Relayed from the National Museum of Wales
National Orchestra of Wales
(Cerddorfa Genedlaethol Cymru)
Suk, the composer of the Serenade, is himself a distinguished violinist; one of the original members of the Bohemian String Quartet, which did so much to spread an interest in the chamber music of Smetana and Dvorak.
There are four movements. The first begins in an easy-flowing rhythm with a simple tune on the first violin. Soon there is another little tune, played first by the violas, and on these two the short and graceful movement is built up.
Number two is a delicate and gracious Allegro in which the first rather whimsical section gives way to a slower and quieter mood, and anon to a still slower passage. After the music has died down to a very soft tone, the bright spirits of the opening return in a more frolicsome form than at first.
The third movement, very slow, is begun by a solo 'cello with an expressive tune which is afterwards taken up by the others. For a time the music moves more quickly with a new tune on the violins, but the first theme returns with the melody high up on first violins.
The last movement is merry and bustling, and the jumpy tune which the first fiddle plays at the outset is heard almost all the way through.
A Point of Etiquette
A Comedy of the Yukon by Robert H. Blackmore
Etiquette is not usually in evidence in mining shacks in Klondyke, but Jake, an elderly gold miner, onco road a book on the subject, and he forces his young companion, Pete, to accept its rulings. The matter concerns their hostess, Kate Brown, who keeps them both in a state of subjection; she even threatens to act as amateur dentist when one of them pretends he has toothache to explain away his dejection. Frayed nerves are partly due to the long winter and the impossibility of getting down the river, but with the breaking-up of the ice developments come.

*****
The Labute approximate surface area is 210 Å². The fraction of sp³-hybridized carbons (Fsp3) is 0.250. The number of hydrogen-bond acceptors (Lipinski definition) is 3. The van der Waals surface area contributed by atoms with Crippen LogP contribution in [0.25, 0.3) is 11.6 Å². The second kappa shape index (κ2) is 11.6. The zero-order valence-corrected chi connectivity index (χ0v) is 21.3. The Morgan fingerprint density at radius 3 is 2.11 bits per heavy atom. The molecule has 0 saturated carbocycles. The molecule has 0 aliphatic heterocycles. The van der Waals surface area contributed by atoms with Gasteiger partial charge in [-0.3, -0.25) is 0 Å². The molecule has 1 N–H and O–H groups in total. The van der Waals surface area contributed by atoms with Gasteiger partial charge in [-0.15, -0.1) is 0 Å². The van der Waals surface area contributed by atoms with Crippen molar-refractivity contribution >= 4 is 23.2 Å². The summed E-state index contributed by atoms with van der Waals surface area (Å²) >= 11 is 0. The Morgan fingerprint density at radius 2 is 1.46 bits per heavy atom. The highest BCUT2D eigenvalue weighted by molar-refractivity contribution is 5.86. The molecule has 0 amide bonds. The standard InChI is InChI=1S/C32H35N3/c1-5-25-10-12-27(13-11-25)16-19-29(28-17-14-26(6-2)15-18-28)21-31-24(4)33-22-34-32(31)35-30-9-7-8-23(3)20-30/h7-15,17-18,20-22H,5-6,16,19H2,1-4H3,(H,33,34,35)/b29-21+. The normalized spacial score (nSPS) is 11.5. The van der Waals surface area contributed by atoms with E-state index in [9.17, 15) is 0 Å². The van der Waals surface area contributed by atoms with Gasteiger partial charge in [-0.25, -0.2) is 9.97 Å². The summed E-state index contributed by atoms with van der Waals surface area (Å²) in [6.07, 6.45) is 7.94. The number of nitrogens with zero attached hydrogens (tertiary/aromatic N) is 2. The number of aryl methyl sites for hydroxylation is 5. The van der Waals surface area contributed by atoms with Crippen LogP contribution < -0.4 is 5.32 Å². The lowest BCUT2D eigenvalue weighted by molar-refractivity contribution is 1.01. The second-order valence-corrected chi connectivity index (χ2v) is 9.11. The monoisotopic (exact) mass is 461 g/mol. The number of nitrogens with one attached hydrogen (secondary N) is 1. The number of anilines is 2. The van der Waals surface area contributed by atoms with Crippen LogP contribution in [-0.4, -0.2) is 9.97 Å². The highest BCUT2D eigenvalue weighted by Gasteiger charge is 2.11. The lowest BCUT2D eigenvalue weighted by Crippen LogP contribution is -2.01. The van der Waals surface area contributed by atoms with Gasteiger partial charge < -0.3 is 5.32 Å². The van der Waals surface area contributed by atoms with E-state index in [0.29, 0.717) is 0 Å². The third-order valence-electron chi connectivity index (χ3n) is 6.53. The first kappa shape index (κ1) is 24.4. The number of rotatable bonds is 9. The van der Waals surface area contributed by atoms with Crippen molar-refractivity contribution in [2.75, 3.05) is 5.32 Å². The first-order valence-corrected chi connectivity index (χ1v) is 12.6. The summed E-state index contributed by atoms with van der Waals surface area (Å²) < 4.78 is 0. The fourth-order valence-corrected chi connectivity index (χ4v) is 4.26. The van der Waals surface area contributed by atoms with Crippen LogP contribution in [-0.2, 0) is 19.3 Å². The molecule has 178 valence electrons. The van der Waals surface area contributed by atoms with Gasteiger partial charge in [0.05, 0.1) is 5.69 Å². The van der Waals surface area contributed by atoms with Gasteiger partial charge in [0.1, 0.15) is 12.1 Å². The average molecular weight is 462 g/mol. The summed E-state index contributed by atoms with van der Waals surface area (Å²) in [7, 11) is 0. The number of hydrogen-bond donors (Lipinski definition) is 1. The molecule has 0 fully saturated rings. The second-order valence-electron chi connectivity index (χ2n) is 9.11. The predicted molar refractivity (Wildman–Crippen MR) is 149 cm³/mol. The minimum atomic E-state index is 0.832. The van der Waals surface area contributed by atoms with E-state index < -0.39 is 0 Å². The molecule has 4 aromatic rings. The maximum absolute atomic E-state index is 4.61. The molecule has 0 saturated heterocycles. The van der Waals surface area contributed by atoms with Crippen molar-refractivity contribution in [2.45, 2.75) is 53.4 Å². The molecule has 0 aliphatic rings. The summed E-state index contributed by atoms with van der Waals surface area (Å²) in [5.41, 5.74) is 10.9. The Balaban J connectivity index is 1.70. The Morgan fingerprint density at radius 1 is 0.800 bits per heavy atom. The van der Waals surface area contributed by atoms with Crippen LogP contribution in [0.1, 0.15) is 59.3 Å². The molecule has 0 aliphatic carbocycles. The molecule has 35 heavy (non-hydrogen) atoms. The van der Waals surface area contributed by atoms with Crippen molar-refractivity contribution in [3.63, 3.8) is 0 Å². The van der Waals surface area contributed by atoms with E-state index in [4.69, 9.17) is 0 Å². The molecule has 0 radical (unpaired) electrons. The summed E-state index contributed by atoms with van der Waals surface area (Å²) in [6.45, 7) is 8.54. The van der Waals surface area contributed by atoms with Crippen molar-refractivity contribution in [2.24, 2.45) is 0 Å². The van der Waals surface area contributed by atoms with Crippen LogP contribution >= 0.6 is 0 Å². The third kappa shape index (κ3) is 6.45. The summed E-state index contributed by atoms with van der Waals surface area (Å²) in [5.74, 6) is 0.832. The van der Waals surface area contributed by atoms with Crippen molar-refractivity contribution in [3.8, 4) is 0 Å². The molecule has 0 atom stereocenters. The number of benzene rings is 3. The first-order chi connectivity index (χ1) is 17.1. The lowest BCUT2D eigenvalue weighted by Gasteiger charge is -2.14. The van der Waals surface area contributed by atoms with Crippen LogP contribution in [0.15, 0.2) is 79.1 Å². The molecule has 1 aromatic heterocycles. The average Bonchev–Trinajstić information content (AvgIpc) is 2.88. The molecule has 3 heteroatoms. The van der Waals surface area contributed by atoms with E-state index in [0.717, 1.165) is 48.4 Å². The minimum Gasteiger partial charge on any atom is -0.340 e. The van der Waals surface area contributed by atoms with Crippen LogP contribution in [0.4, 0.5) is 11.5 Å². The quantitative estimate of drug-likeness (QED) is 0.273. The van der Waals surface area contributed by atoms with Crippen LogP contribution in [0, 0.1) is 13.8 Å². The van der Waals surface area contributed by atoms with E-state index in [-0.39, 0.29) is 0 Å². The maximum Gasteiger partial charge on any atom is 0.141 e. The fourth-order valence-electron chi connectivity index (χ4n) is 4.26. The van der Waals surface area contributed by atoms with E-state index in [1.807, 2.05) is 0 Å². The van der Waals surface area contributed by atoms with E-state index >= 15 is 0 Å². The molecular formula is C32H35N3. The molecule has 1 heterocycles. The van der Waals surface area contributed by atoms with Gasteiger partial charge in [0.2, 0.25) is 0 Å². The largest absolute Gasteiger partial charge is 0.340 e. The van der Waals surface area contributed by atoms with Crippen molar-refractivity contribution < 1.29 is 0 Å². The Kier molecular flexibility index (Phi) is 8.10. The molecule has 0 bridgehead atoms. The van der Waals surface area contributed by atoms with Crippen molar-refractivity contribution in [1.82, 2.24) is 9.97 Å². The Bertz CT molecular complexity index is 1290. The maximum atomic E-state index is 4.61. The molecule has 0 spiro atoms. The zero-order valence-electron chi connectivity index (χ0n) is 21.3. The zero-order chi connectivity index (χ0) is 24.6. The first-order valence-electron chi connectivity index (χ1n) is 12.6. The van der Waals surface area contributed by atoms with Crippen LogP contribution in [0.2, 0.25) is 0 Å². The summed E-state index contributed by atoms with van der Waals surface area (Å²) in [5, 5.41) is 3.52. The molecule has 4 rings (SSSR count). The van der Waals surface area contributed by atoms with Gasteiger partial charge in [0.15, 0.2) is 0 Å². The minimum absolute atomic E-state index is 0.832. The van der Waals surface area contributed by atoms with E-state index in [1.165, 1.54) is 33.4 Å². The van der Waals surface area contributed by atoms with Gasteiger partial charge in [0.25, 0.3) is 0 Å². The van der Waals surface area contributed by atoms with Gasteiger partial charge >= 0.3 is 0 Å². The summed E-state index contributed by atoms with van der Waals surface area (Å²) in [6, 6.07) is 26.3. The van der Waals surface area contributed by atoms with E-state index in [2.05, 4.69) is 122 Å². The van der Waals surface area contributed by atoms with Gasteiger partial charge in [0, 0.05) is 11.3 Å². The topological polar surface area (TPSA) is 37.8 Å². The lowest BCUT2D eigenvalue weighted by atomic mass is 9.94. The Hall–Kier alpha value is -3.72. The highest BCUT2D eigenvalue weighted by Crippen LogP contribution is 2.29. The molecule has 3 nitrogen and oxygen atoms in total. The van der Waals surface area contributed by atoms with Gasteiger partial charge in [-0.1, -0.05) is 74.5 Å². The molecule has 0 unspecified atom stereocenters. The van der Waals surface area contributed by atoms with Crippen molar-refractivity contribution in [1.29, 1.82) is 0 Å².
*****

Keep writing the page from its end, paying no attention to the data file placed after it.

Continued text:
The Eighth Wonder
A Sketch by Dion Titheradge
Anna Snyder, an American journalist, arrives to interview a rich young man of twenty-five who has never seen a woman. He is sheltered by a discreet man-servant who explains that his master lived in a large house standing in its own grounds and surrounded by a brick wall fifteen feet high. When the mystified journalist asks how he was educated she learns that his private tutor discovered three books in which no reference was made to the opposite sex. The man servant is horrified when Miss Snyder asks for an interview.
The Station Orchestra Writer (A Point of Etiquette): Robert H.
Jake, an elderly gold miner:
Pete, a younger member of the same optimistic profession:
Lyndon Harries Writer (The Eighth Wonder): Dion
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